- Brush correctly and effectively. Brushing twice a day is not just to polish your teeth to pearly whiteness. An important reason to brush is to remove the daily coating of plaque from your teeth. At your next dental appointment, ask me or our staff to show you the most effective way to brush.
- Floss every day. Daily flossing removes the plaque that settles in between your teeth, in places where your brush can't reach.
- Have regular professional cleanings. Our hygienist will remove plaque that you missed by brushing and flossing. This plaque hardens into a material called calculus or tartar. In a professional cleaning your hygienist uses special tools to scrape these materials away. The hygienist also measures the distances between your gums and teeth to make sure that inflamed gums have not separated from the teeth, forming pockets in which the bacteria continue to grow.
- Recognize the signs of developing gum disease. These signs include any of the following: gums that bleed easily when you brush or floss; bad breath; red or swollen gums; and sensitive teeth.
- Stop smoking. If you haven't stopped smoking for your heart or lungs, here is another reason to quit. Smokers are more likely to develop periodontal disease than nonsmokers. Smoking masks the effects of gum disease, so smokers are less likely to notice the symptoms, allowing the disease to progress to a greater degree before they seek help.
- See our office right away if your teeth become loose or your gums become red and swollen. If inflamed gum tissues do not heal, the disease continues to progress. The tissues that attach your teeth to your bone, called ligaments, are lost as pockets deepen as the infection advances. Your gums may also become red, swollen, and painful. As the infection gets worse it eats away the bone around your teeth, causing the teeth to loosen and fall out.
So start with prevention and stop periodontal disease in its early stages.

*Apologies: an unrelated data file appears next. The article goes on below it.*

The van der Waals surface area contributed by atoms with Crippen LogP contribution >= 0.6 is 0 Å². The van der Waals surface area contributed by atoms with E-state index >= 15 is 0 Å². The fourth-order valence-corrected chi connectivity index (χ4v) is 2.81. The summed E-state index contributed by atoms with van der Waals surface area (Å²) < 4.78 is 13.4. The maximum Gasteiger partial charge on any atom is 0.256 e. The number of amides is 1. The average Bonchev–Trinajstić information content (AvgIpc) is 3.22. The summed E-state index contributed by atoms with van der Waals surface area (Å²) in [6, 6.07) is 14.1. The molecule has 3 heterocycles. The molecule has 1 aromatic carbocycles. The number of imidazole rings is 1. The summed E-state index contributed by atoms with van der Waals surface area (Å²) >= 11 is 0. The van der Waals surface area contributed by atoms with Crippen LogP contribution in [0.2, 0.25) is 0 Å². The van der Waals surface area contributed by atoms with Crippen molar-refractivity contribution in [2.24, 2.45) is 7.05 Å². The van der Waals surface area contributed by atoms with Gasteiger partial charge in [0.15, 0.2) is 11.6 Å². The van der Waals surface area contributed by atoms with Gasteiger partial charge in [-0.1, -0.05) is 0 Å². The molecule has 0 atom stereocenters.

Contact us today to schedule an appointment to discuss your questions about gum disease. You can also learn more by reading the Dear Doctor magazine article “Warning Signs of Periodontal (Gum) Disease.”
If you are dissatisfied with the way your smile looks, and your dentist is unhappy with the way your teeth fit together — but you don't like the idea of wearing braces — clear aligners may be your best solution. How much do you know about this teeth-straightening alternative? Below are some FAQs on the subject.
What do we mean by clear aligners? Clear aligners are a system for straightening teeth that uses clear plastic removable “trays” that fit over your teeth. As the teeth move to fit the trays, new trays are substituted that are designed to continue to move your teeth into the desired position. This system is an alternative to the traditional system of brackets and wires known as braces.
How can teeth be moved to new positions? The connection that holds a tooth in place in your jaws — the periodontal ligament — is not immobile. It constantly changes its position based on the normal forces of your bite. As the ligament is pushed on one side and pulled on the other, the living cells of your mouth respond by depositing bone and cementum (the protective covering of the tooth's root) on one side and dissolving it on the other. Normally this happens in a balance, maintaining your teeth in their position. We can manage these slight changes by applying constant light forces to move teeth in a predictable way.